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CFO and Commerce Trust Fund Award $321,000 to Fight Rural Poverty And Fund Education Programs

Matt Campanelli

Imagine attending a school district with a total enrollment of 42 students and a playground that hasn’t seen much of an update since 1954. This is one of many examples of why organizations applied for a Coover Regional Grant through the  Community Foundation of the Ozarks.

CFO partnered with Commerce Trust Fund to award 21 organizations with the grants. Grants ranged from $4,000 to $19,000.

Grants were awarded for projects like renovating the ventilation hood in a school cafeteria kitchen to scholarships to help needy families send their kids to summer programs.

There were 101 proposals that totaled $1.2 million in funding.

Bridget Dierks, vice president of programs at CFO, said the grants will allow rural communities to address their unique problems.

“I’m from a small town. I’m from Cabool. And in a small community like Cabool a $20,000 grant like we often give from Coover, that has an amazing impact on these rural places,” Dierks said.

Jill Reynolds, Commerce Trust vice president, has worked at the bank just over 10 years. She says during her banking career she has worked with charitable trust funds but none like the Coover Foundation.

“This one is just so impactful, has been (impactful) and is going to be for a long, long time,” Reynolds said.

The grants are selected by a volunteer board committee representing regional communities.

The following organizations received a Coover Grant:

About Our Kids: $19,000 to support the purchase and installation of a ventilation hood in the main kitchen of the facility and to replace aging kitchen equipment and appliances;

Boys & Girls Club of the Ozarks: $15,495 to support the Summer Program Scholarship Fund for needy families in Stone and Taney County;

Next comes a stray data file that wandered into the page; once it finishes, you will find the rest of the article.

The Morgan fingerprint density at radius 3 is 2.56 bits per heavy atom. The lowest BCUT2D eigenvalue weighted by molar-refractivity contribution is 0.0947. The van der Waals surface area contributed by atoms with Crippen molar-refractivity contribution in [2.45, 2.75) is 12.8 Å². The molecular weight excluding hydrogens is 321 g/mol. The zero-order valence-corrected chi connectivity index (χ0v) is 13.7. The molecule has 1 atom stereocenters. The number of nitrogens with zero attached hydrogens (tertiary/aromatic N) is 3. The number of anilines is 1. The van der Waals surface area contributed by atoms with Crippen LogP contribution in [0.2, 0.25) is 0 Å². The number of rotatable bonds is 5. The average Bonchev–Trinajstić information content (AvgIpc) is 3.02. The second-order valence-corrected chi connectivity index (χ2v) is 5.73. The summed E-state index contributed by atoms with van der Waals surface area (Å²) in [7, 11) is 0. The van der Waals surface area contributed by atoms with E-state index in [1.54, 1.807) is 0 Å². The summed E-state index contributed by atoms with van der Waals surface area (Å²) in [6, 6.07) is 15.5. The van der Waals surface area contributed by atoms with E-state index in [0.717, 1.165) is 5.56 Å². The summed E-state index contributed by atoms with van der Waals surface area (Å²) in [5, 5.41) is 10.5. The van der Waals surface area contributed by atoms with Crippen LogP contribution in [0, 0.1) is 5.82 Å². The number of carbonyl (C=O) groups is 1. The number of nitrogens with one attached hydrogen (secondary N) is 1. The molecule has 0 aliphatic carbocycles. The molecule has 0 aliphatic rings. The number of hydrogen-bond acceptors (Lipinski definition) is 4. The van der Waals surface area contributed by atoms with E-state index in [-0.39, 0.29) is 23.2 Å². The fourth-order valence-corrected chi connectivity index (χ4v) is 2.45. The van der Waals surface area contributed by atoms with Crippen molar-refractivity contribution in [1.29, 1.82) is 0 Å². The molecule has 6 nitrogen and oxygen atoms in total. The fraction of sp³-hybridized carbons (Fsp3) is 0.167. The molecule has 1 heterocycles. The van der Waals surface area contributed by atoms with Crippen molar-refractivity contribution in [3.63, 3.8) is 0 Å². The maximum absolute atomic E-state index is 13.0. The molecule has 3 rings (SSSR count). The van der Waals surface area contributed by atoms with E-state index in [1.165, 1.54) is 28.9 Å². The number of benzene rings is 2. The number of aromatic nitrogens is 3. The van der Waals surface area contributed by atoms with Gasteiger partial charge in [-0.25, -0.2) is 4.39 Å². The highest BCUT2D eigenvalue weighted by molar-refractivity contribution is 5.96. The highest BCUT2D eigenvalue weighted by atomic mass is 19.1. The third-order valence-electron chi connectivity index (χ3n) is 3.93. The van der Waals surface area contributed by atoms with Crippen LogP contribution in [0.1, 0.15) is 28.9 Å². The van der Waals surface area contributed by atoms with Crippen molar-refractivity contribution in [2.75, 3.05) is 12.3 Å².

Care to Learn: $19,000 support the Care to Learn Clothing Closet concept in the rural school districts of Ava, Greenfield, Marionville, and Monett;

CASA of South Central Missouri: $16,100 to support the purchase of e-tablets for CASA volunteers;

DOCO Inc., Sheltered Workshop: $19,000 to support the implementation of handicap accessibility in the Ava-based sheltered workshop for its disabled employees;

Eastern Jasper County Laubach Literacy Action/Carthage Family Literacy Council: $15,000 to support an early literacy program which counsels new parents on the benefits of reading to their child beginning at birth;

Hudson School District/Hudson PTO: $15,000 to support the purchase and installation of a new playground for the school and community;

Lake Area Big Brothers Big Sisters: $9,750 to support the organization’s school based mentoring program;

Oregon County Long Term Recovery Committee: $11,355 to support the work of the committee in its long-term efforts to return Thomasville and Oregon County residents to their homes after historic flooding in 2017;

Ozark Greenways: $19,000 to stabilize the Coates Branch stream bank and to continue the work of the Rail Trail Preservation Project;

Ozark Trails Council, Inc.: $15,325 to create a more welcoming, comfortable space for campers of all abilities and their families by providing a handicap accessible space;

Polk County Health Center: $19,000 to build a coordinated, community-wide effort to address issues related to opioid abuse and misuse in Polk County through prevention, intervention, and treatment;

Ripley County Caring Community Partnership: $8,365 to support programming, which assists individuals in preparing to take the High School Equivalency Test (HiSET) and to attend online college courses;

St. James Caring Center: $19,000 to improve and increase frozen and shelf-stable food storage at their new senior center and food pantry facility;

The Community Partnership (Rolla): $10,310 for the Early Care and Education program, providing CPR and first aid certification classes, cots and cribs, first-aid kits, and other safety items for early childhood centers;

Whole Kids Outreach: $15,000 to support a nurse, which will provide approximately 350 home visits to 75 families with at-risk newborns living in six impoverished counties in southwest/south central Missouri;

Youth Volunteer Corps: $4,300 to launch the YVC – Joplin, which will plan, lead, and execute four weeks of community service projects in Joplin.

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